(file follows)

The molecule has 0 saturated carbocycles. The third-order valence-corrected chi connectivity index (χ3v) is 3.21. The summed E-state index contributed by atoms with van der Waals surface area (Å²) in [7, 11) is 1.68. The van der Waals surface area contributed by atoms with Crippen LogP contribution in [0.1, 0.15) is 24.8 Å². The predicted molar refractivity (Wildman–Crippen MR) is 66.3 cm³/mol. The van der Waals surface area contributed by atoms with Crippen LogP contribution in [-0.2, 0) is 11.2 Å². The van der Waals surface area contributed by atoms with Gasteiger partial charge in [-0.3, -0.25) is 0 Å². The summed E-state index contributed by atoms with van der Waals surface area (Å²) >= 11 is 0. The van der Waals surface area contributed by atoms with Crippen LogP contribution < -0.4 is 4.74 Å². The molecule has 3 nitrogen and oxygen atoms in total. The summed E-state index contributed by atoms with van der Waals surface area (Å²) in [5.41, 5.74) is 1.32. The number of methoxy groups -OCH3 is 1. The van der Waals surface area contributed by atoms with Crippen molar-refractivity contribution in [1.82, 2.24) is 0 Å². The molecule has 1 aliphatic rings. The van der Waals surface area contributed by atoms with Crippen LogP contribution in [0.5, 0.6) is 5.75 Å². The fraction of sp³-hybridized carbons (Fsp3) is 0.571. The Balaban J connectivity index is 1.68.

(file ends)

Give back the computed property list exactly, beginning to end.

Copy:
The molecule has 0 saturated carbocycles. The third-order valence-corrected chi connectivity index (χ3v) is 3.21. The summed E-state index contributed by atoms with van der Waals surface area (Å²) in [7, 11) is 1.68. The van der Waals surface area contributed by atoms with Crippen LogP contribution in [0.1, 0.15) is 24.8 Å². The predicted molar refractivity (Wildman–Crippen MR) is 66.3 cm³/mol. The van der Waals surface area contributed by atoms with Crippen LogP contribution in [-0.2, 0) is 11.2 Å². The van der Waals surface area contributed by atoms with Gasteiger partial charge in [-0.3, -0.25) is 0 Å². The summed E-state index contributed by atoms with van der Waals surface area (Å²) >= 11 is 0. The van der Waals surface area contributed by atoms with Crippen LogP contribution < -0.4 is 4.74 Å². The molecule has 3 nitrogen and oxygen atoms in total. The summed E-state index contributed by atoms with van der Waals surface area (Å²) in [5.41, 5.74) is 1.32. The number of methoxy groups -OCH3 is 1. The van der Waals surface area contributed by atoms with Crippen molar-refractivity contribution in [1.82, 2.24) is 0 Å². The molecule has 1 aliphatic rings. The van der Waals surface area contributed by atoms with Crippen LogP contribution in [0.5, 0.6) is 5.75 Å². The fraction of sp³-hybridized carbons (Fsp3) is 0.571. The Balaban J connectivity index is 1.68.